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Chairman Lipinski Statement from Hearing on Rail Workforce (June 20, 2019)

Good morning. I want to welcome everyone to today’s hearing of the Railroads, Pipelines, and Hazardous Materials Subcommittee where we will be looking at the state of the rail workforce.  Railroads and the men and women who make them run are a key component of the American economy.  According to the Association of American Railroads (AAR), in 2017, major U.S. railroads supported over 1.1 million jobs, $219.5 billion in annual economic activity, and $71.3 billion in wages, while creating nearly $26 billion in total tax revenues.  In my home region of northeastern Illinois, six Class I railroads interact along with multiple short lines, while Metra and Amtrak run hundreds of trains over these same tracks.  The confluence of all these railroads makes northeastern Illinois the rail hub of North America.

The more than 160,000 railroad workers in this country are the backbone of the industry and keep our world class rail system the powerful economic force that it is.  In northeastern Illinois, thousands of workers get 1300 Metra, Amtrak, and freight trains to their destinations on a daily basis.  There is no doubt that without the men and women who are on the frontlines, the industry would not be the success it is today.  Historically, in return, the railroads have provided good-paying jobs with good benefits for their workers.  It is important that this continues.

Today we will hear from a number of witnesses about the widespread changes that are taking place in the railroad industry and the impacts that these changes are having on the rail workforce.  Two of the significant changes we have seen recently are longer trains and the adoption of precision scheduled railroading, or PSR.  These changes in rail operations have raised concerns about working conditions and safety, as well as negative community impacts and the quality of service being provided. 

Freight railroads are now running consistently longer trains, upwards of 10,000-15,000 feet.  That equates to two or three mile long trains, or to put it another way, 33 football fields. However, the rail infrastructure has largely gone unchanged.  This has led to operational challenges such as increased blocked crossings or idling on mainline tracks for extended periods of time.  This causes problems for workers, and also for communities.  These are issues that I have always seen in my district but are getting worse.  One example is in the Chicago neighborhoods of Mt. Greenwood and Beverly.  Now these types of issues are being seen in more districts across the country.  I am pleased that the THUD appropriations bill has report language on blocked crossings that I asked to be included so we can work on solutions to these some of these issues, but solutions across the country will require significant infrastructure investment.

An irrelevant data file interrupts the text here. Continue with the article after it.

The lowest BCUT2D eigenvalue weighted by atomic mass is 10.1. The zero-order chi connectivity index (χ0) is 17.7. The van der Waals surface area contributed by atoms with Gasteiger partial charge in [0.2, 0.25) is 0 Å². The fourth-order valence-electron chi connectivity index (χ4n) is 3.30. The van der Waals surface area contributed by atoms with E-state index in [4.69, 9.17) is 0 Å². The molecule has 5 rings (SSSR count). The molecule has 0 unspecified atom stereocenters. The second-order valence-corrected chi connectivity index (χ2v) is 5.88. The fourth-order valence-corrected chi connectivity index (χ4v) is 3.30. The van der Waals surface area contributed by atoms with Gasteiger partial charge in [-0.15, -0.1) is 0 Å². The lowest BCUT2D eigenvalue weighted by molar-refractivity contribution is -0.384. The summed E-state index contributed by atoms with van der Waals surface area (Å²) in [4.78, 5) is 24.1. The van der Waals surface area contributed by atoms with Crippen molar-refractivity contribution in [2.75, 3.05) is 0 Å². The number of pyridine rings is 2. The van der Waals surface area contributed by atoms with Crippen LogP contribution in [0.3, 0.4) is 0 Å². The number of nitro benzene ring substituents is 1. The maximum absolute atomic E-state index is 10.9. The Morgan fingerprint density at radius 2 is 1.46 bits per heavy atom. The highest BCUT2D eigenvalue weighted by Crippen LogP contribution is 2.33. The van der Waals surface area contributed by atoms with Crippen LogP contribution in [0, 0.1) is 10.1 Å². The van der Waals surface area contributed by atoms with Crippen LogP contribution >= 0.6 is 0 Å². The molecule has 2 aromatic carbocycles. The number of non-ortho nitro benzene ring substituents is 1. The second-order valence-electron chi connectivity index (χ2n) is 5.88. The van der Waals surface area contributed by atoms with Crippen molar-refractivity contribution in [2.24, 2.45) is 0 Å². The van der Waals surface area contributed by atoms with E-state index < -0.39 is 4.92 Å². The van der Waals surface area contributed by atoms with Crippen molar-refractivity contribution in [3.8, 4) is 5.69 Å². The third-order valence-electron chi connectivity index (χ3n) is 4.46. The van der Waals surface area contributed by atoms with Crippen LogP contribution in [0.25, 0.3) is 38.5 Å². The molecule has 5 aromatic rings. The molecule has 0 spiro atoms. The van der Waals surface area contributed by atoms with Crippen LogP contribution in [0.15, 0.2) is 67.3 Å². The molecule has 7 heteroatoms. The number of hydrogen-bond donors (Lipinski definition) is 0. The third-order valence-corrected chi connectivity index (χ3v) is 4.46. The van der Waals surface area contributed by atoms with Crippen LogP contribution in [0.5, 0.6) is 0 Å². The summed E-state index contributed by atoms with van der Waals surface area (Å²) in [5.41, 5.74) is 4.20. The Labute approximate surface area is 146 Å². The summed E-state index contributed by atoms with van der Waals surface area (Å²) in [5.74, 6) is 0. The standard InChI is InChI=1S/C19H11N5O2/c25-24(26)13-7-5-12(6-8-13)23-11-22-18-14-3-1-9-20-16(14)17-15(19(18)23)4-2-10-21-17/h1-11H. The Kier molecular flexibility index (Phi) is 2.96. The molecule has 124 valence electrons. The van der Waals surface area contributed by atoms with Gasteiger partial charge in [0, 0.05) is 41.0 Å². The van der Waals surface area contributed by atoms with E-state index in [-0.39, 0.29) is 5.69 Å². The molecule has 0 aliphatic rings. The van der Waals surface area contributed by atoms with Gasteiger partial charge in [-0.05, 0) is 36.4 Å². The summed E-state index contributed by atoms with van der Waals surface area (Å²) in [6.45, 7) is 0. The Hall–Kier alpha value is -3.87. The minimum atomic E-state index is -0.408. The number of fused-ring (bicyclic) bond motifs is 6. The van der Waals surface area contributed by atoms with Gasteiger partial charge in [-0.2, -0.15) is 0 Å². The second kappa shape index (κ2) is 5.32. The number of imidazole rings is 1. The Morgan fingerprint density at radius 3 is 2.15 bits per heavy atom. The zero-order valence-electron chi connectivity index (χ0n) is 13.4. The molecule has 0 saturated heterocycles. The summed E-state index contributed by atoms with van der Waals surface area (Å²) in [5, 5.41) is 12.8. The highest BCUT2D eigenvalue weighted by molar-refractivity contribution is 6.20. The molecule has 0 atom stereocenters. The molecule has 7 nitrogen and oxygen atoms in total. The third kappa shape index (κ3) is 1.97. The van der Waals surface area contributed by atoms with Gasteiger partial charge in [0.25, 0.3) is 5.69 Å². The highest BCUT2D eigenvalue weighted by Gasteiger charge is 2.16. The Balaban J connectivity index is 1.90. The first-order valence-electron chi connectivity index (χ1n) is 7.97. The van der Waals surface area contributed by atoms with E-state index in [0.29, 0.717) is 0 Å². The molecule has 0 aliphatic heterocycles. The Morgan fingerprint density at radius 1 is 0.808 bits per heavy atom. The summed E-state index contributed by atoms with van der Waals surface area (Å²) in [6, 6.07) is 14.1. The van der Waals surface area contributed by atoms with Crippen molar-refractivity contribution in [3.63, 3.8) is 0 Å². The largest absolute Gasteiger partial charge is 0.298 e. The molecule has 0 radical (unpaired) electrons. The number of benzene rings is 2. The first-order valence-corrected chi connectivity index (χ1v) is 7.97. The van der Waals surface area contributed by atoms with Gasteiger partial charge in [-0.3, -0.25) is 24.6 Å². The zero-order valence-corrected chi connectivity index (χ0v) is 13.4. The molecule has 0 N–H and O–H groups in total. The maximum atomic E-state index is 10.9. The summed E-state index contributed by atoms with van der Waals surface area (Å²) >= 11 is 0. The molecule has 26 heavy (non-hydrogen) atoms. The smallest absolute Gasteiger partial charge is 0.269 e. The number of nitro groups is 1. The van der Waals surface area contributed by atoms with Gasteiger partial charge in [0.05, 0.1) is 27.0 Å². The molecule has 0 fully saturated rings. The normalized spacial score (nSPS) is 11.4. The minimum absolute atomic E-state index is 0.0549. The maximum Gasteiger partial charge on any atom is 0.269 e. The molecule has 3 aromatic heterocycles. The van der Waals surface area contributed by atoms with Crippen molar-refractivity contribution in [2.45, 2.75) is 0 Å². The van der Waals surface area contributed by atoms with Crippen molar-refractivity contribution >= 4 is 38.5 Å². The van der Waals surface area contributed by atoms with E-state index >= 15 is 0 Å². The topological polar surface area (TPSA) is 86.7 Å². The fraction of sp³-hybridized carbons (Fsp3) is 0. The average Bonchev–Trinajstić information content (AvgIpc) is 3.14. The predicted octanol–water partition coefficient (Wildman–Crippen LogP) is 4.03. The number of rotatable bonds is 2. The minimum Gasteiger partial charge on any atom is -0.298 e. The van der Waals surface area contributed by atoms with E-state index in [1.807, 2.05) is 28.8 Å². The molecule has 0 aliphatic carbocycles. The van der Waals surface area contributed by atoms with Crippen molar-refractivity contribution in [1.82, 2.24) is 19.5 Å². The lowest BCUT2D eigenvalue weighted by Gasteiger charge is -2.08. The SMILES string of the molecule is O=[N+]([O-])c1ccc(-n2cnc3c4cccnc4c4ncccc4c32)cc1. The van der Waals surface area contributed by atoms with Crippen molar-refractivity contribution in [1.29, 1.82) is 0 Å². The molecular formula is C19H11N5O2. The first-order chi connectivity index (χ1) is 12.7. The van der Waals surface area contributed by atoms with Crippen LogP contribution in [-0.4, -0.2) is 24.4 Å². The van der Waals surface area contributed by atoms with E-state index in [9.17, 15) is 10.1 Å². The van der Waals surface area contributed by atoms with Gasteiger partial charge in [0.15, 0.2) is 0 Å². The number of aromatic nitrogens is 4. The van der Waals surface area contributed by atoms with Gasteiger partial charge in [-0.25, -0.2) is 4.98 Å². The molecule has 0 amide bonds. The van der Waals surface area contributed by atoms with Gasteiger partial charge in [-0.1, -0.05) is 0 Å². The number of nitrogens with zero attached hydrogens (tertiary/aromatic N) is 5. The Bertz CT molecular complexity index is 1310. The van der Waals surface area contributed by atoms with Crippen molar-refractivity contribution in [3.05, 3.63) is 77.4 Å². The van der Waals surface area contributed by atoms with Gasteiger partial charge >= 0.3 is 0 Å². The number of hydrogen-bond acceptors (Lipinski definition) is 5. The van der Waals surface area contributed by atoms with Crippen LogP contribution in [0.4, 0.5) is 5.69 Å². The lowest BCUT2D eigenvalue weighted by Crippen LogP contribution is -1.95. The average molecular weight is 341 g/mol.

Another notable trend in the railroad industry is the adoption of PSR.  All but one of the Class I railroads have adopted, or are in the process of adopting, PSR.  At its essence, this is a fundamental shift in how railroads operate.  The move in the industry toward PSR has been accompanied with significant job cuts in the past few years.  Class I railroads and Amtrak employed 163,220 workers in April 2019, versus just five years ago when the industry employed 194,790 workers— a 16 percent reduction.  I look forward to the testimony from the Machinists and our other witnesses about the impact of PSR on the rail workforce.

Two other issues that we will hear about from SMART-Transportation and BLET are a two-person crew requirement and cross-border trains.  I am once again a supporter of the two-person crew bill because it is imperative that our trains remain safe as the industry changes.  Additionally, we must ensure that all trains operating in the U.S. have crews that are well trained and can meet FRA’s robust safety standards.  This is an issue at our southern border.  We will also hear from the Amtrak police union over their concerns about Amtrak’s plans to cut its police force by 20%.  Amtrak police are on the front line of keeping our surface transportation system safe on a daily basis.  In Northeastern Illinois, they protect the more than 6.5 million Metra and Amtrak passengers that use Chicago Union Station on annual basis.

Finally, at the railroad tech day in May, we got the chance to see the next generation of technologies that the industry hopes to incorporate into their operations – including drone inspection, virtual reality simulators, and fleet-wide predictive maintenance.  While these technologies are exciting, I want to make sure that we keep in mind that technology will not replace the necessity for workers.  Therefore, we must ensure that we continue to invest in our men and women in the rail industry, and expanding workforce development programs is one of my priorities as we head toward surface transportation reauthorization.

I look forward today to hearing from our witnesses about how we can improve the state of the rail workforce and the industry as a whole.  I now recognize the Subcommittee Ranking Member, Mr. Crawford, for an opening statement.

Investing in grade separations is also critical and I was pleased to help secure $150 million in the Illinois State Capital Bill for the 63rd and 65th and Harlem grade separation project.